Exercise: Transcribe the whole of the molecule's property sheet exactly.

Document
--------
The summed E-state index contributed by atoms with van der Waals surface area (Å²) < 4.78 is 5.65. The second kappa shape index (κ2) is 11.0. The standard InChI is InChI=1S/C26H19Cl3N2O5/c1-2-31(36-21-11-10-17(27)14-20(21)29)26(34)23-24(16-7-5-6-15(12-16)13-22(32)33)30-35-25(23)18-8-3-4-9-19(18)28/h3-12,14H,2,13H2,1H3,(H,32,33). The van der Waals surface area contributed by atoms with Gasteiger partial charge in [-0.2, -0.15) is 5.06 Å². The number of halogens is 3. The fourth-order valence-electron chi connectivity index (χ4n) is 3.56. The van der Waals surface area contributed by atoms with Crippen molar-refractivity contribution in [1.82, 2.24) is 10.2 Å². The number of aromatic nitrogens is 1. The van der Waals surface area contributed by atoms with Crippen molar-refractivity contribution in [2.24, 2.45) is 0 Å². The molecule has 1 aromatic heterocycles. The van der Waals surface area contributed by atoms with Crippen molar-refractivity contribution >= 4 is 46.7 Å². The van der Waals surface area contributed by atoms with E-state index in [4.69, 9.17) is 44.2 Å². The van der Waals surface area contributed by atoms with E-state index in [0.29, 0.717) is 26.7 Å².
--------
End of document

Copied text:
The summed E-state index contributed by atoms with van der Waals surface area (Å²) < 4.78 is 5.65. The second kappa shape index (κ2) is 11.0. The standard InChI is InChI=1S/C26H19Cl3N2O5/c1-2-31(36-21-11-10-17(27)14-20(21)29)26(34)23-24(16-7-5-6-15(12-16)13-22(32)33)30-35-25(23)18-8-3-4-9-19(18)28/h3-12,14H,2,13H2,1H3,(H,32,33). The van der Waals surface area contributed by atoms with Gasteiger partial charge in [-0.2, -0.15) is 5.06 Å². The number of halogens is 3. The fourth-order valence-electron chi connectivity index (χ4n) is 3.56. The van der Waals surface area contributed by atoms with Crippen molar-refractivity contribution in [1.82, 2.24) is 10.2 Å². The number of aromatic nitrogens is 1. The van der Waals surface area contributed by atoms with Crippen molar-refractivity contribution in [2.24, 2.45) is 0 Å². The molecule has 1 aromatic heterocycles. The van der Waals surface area contributed by atoms with Crippen molar-refractivity contribution >= 4 is 46.7 Å². The van der Waals surface area contributed by atoms with E-state index in [4.69, 9.17) is 44.2 Å². The van der Waals surface area contributed by atoms with E-state index in [0.29, 0.717) is 26.7 Å².